Physical Therapy FAQ

Do I need a referral from a physician for an initial evaluation?

No, in the states of Texas, one may be evaluated for physical therapy services without a prior referral. However, at this time, if further treatment is deemed necessary, a patient must receive a prescription. Physicians, dentists, chiropractors, podiatrists, physician assistants, and advanced nurse practitioners of all types (midwives, clinical specialists, FNPs) can prescribe physical therapy.

Why do I need physical therapy?

According to the Texas Sate Practice Act, physical therapy is “a form of health care that prevents, identifies, corrects, or alleviates acute or prolonged movement dysfunction or pain of anatomic or physiologic origin.”  Physical therapy will not only restore movement and enable improved quality of life, but can prevent one from having injuries as well.  For example, pain radiating into the leg after bending to tie a shoe, or inability to sleep on your shoulder are mechanical disorders.  A physical therapist is licensed to treat that movement disorder and restore normal function. By working with the muscles, ligaments, tendons, bones and nerves, a physical therapist can help you bend over or raise your arm without pain. Only professionals licensed by the state board can practice physical therapy.

What can I expect during my first visit?

Upon being greeted and escorted to a treatment room, you will be met by an expert, licensed physical therapist.  The two of you will discuss your history and concerns, including the reason for your visit and factors related to your present condition. The therapist will discuss personal goals and medical history while utilizing special tests to determine if physical therapy services are an appropriate intervention. The therapist will perform a comprehensive evaluation enabling the therapist to provide a diagnosis. The therapist will thoroughly explain their findings as well as provide you with a thorough treatment plan.  This will include what to expect throughout your course of treatment, what you’ll experience during your visits, and how many visits we feel you will need to reach your goals!  Additionally, you will be provided a home program to assist you in reaching those goals.   A new patient should plan to be with the therapist for about an hour.

How should I dress?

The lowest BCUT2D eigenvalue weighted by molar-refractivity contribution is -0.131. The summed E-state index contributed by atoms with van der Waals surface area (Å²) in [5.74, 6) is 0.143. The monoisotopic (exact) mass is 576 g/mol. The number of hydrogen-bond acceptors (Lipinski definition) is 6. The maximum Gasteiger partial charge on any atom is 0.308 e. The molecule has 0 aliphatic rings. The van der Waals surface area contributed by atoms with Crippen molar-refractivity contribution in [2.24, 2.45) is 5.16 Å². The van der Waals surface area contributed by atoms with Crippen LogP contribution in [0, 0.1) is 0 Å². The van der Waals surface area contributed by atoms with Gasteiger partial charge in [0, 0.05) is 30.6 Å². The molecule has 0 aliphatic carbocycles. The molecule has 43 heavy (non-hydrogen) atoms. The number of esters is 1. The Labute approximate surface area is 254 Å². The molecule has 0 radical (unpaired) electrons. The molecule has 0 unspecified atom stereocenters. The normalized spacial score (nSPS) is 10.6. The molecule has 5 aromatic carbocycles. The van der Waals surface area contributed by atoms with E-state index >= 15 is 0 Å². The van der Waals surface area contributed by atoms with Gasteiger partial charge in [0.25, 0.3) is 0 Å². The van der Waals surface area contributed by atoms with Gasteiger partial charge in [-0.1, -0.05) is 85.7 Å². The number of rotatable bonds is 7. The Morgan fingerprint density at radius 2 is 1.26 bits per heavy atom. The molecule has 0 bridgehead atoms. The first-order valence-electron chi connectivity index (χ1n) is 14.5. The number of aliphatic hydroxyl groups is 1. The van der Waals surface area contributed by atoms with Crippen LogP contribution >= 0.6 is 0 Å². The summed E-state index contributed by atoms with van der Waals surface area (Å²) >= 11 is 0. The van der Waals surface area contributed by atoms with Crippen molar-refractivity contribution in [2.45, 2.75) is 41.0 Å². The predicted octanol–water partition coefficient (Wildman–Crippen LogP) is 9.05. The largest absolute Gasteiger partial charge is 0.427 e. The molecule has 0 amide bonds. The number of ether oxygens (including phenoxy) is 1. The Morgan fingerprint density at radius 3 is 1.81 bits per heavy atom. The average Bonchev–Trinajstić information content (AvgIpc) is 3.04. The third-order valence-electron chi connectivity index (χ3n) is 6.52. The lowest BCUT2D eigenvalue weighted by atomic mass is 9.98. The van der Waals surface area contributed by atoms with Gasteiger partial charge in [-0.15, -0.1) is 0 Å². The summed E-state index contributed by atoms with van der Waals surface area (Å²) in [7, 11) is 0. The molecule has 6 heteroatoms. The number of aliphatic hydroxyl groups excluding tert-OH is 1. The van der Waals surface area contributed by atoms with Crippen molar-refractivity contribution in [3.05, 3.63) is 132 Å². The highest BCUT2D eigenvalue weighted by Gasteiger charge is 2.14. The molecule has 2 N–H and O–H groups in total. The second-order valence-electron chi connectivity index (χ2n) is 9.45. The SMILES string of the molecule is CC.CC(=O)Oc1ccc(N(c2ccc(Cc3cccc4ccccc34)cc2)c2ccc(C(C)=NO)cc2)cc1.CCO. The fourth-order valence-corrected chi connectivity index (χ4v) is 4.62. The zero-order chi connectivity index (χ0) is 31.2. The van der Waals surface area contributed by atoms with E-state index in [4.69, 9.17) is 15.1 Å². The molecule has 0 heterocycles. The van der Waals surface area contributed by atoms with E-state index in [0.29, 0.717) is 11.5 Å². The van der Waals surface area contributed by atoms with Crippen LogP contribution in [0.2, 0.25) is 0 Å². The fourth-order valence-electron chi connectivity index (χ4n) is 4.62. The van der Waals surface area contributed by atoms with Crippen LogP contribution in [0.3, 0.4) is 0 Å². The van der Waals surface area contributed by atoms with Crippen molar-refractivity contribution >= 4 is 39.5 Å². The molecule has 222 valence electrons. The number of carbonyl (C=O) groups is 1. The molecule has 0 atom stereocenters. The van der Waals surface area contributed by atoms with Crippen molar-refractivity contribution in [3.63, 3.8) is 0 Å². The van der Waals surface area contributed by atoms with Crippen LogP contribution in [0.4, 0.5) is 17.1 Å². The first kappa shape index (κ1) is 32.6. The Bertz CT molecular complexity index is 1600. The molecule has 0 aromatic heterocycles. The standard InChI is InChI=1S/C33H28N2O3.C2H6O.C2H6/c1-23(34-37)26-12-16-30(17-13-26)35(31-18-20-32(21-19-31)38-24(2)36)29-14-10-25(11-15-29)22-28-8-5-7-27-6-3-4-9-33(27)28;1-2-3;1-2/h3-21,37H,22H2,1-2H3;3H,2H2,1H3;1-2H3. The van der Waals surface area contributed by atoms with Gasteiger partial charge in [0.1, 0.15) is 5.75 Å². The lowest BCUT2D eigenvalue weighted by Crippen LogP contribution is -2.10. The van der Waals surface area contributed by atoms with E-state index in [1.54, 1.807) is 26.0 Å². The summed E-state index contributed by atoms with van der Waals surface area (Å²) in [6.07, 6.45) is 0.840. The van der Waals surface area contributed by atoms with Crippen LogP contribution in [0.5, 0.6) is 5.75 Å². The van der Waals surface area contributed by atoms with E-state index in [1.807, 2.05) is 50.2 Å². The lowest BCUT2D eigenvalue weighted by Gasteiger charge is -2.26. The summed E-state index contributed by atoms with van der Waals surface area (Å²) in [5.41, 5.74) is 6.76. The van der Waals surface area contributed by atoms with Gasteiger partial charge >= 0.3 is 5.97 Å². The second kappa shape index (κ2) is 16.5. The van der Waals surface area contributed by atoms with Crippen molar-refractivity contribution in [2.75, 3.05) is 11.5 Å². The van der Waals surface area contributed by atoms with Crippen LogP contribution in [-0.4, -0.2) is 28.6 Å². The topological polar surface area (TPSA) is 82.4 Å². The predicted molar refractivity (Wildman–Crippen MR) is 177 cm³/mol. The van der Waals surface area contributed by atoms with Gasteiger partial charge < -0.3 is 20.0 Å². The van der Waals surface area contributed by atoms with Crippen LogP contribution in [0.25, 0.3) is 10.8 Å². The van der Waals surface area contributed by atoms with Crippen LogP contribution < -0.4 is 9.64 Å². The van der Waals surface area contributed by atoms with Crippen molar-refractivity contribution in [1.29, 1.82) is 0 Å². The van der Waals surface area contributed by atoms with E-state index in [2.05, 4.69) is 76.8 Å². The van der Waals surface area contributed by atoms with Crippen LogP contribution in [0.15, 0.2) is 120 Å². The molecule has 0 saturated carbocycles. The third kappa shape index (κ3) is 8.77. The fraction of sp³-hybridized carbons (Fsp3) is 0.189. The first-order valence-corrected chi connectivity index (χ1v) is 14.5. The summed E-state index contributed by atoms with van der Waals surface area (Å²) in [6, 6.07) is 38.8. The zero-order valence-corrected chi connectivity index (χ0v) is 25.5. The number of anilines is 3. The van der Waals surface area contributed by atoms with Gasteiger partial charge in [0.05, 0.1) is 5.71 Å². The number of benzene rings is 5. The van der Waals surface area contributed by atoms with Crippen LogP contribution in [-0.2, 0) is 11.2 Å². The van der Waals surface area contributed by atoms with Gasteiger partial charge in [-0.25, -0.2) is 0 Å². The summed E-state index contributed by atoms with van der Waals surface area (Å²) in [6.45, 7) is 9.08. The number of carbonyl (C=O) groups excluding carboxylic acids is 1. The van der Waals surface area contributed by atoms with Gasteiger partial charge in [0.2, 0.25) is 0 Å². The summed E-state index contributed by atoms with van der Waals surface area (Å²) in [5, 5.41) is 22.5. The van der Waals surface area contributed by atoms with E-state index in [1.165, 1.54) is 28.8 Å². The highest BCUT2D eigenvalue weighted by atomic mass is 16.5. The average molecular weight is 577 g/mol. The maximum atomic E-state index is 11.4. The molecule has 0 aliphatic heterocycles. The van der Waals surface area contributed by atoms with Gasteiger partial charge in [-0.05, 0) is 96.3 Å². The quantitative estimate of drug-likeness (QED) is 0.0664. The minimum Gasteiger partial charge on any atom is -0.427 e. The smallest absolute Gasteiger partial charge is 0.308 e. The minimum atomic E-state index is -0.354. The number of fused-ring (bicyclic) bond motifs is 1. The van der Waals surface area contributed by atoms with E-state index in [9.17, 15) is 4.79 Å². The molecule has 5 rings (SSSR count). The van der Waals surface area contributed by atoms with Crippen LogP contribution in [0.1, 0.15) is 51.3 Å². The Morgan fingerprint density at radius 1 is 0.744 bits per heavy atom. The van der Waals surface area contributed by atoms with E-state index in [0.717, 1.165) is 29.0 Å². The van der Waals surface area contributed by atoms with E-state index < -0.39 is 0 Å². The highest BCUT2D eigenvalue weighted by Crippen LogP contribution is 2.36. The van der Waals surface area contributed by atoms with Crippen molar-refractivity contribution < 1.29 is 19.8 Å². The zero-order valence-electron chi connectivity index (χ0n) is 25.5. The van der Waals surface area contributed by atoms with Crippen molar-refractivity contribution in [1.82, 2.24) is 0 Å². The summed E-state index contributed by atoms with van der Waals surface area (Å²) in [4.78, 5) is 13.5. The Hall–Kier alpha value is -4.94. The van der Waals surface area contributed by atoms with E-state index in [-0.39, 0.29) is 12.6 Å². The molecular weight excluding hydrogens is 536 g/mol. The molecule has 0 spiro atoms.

Please wear comfortable clothes that allow for movement.  If arriving from another activity, feel free to bring a change of clothes.

What do I need to bring with me?

Please bring your driver’s license or form of picture identification, your insurance card if you plan to utilize insurance benefits, and your prescription from a healthcare provider.  If you have reports from other providers in reference to your case, please bring them.  They are helpful but not mandatory!

Is physical therapy painful?

Our goal is to help alleviate your pain. We do not believe that efforts to reduce pain need to inflict more first.  When your muscles and joints learn how to move properly, therapy actually makes you feel better! In some circumstances, the physical therapist may have to use techniques to help you restore movement to a stiff or even contracted joint.  We will work closely, always communicating to provide the best experience. We want you to be relaxed and we will do all we can to ease the pain during the process.

What interventions may be performed or included in my session?

Exercise: Utilizing state of the art as well as traditional components in a upscale, multi- factorial facility. including but not limited to Pilates, TRX, Functional Movement, Sport Specific. Optimizing your movement includes but not limited to: core stabilization, postural endurance and motor control and muscle balance.

NeuroMuscular Reeducation: Pain and injury cause our CNS to inhibit muscle activation of the skeletal system. Our experts use techniques to help you turn that system back on and improve its function all together! This includes balance, proprioception

Functional Activities: We use state of the art as well as evidenced based practices that will help you perform the activities YOU enjoy performing.

Manual Therapy: Hands-on techniques to improve joint mobility, restore soft tissue and improve range of motion throughout. Techniques include but not limited to: manipulation, mobilization, myofascial release, soft tissue massage

Functional Dry Needling: Functional Dry Needling, or FDN, is an intervention utilizing a solid, monofilament needle inserted directly into a taut band of muscle or a trigger point with the goal of decreasing pain, increasing range of motion, and improving function. Our practitioners have completed extensive certifications in the specialty of dry needling.

Modalities: Therapeutic agents such as ultrasound, ice, moist heat, electrical stimulation, cryosphere, ice massage, mechanical traction, cupping and ASTYM may be incorporated.